- PropTech company Ownwell analyzed public National County Assessor data to determine findings; data indicates inequitable assessments result in wealthy homeowners effectively receiving a significant property tax break
- Owners of lower-assessed value homes pay 58% more as a percentage of total real estate value than the highest-value homes; homeowners who own more valuable real estate also are more likely to appeal their property taxes
- Ownwell data highlights property tax disparity affecting property owners nationwide
AUSTIN, Texas–(BUSINESS WIRE)–#data—Ownwell, the leading online solution to help commercial and residential property owners reduce their property taxes, today announced a consumer alert highlighting data that indicates a significant disparity in effective tax rates among higher and lower assessed value properties.
U.S. homeowners looking to determine if they are overpaying annual property tax can click here to initiate an immediate tax assessment by Ownwell.
The research by Ownwell found a striking difference in the effective tax rate between the top and bottom percentiles in nearly every state. Across the nation, properties in the top 5% of market value have an effective property tax rate of 1.23%, while the lowest-valued 25% of real estate have an effective tax rate of 1.95%. When these tax rate disparities are translated into real-world numbers: lower-assessed value homes — and their respective homeowners across the United States — pay 58% more as a percentage of total real estate value than the highest-value homes.
“The property tax process should be an even playing field, where everyone has access to the same tools and information,” said Colton Pace, co-founder and CEO of Ownwell. “We believe we can close that gap through a combination of cutting-edge technology and local in-person tax experts.”
Data analysis was performed on both public National County Assessor data as well as more than 10,000 Ownwell customers across the country. The key finding indicates that owners of more valuable real estate are more likely to appeal their property taxes. Appealing your property taxes can ensure you are not paying more than your fair share in property taxes.
Consequently, Ownwell found that because owners of less valuable properties are less likely to appeal, they are more likely to overpay their property taxes.
A handful of states — Arkansas, Louisiana, Oklahoma, and to some extent, Virginia — went against the trend. In those states, the lower-valued properties paid a lower percentage of tax on average. This can be attributed to state-specific tax laws and exemptions.
Texas: One of America’s Hottest Housing Markets Highlights Property Tax Disparity
A county-by-county deep dive into property tax rates and appeals in Texas, one of the country’s hottest real estate markets, reinforced the findings that owners of more valuable properties are more likely to appeal their property taxes. Below are key findings from 2021 public data:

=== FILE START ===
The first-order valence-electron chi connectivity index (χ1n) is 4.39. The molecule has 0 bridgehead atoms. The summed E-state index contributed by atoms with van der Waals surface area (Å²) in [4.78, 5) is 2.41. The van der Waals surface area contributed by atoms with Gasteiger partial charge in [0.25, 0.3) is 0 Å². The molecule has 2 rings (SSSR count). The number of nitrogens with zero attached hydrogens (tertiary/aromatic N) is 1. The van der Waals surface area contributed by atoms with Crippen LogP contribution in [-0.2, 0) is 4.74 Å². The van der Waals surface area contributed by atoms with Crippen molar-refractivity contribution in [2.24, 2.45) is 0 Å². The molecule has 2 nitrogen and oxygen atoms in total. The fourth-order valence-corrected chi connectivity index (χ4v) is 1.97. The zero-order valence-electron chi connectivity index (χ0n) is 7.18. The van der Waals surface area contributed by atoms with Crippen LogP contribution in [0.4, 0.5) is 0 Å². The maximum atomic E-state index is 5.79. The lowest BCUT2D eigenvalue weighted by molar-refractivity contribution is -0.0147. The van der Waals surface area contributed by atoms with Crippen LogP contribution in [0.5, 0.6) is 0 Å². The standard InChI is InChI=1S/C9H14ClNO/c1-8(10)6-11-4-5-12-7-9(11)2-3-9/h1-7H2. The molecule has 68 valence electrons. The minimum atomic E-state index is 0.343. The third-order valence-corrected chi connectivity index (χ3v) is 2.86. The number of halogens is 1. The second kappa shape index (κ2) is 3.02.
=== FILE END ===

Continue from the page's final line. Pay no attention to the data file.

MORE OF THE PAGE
- In Brazoria County, along the state’s Coastal Bend, 12.56% of those who owned the most valuable properties filed a formal protest; less than 4% of those in the bottom bracket protested.
- In Travis County, home to Austin, 12.7% of the most valuable properties had a formal protest filed, compared to less than 6% of the least valuable properties.
- In Harris County, home to Houston, 66.23% of owners in the top tier of properties filed protests, more than six times as many as the lowest tier.
Ownwell Data Analysis: Behind the Numbers
One stark example came from the Houston metro area (Harris County), where owners of the most valuable properties were more than six times more likely to appeal their property taxes than owners of the least valuable properties.
To determine whether owners of more valuable properties were more likely to pay a lower effective tax rate, Ownwell grouped real estate properties into six bins separate by their relative percentile (0-25%, 25-50%, 50-75%, 75-90%, 90-95%, 95-99%, 99-100%). Ownwell summed each group’s total real estate value, then tallied the corresponding property taxes paid. By dividing the total taxes paid by the total market value, Ownwell determined the relative percentage of taxes paid per dollar of real estate value. The report can be found here.
For more information on the survey and how Ownwell can help reduce unfair assessments, visit Ownwell.com.
Ownwell specializes in reducing property taxes for property owners. Each year, Ownwell analyzes millions of properties to identify property owners who are overpaying and offers to protest their tax assessments on their behalf for just 25% of any savings they are able to achieve. Backed by cutting-edge technology, Ownwell’s team of local tax experts is on a mission to reduce unfair assessments, empowering our clients to take back their rightful savings. Visit Ownwell.com to learn more.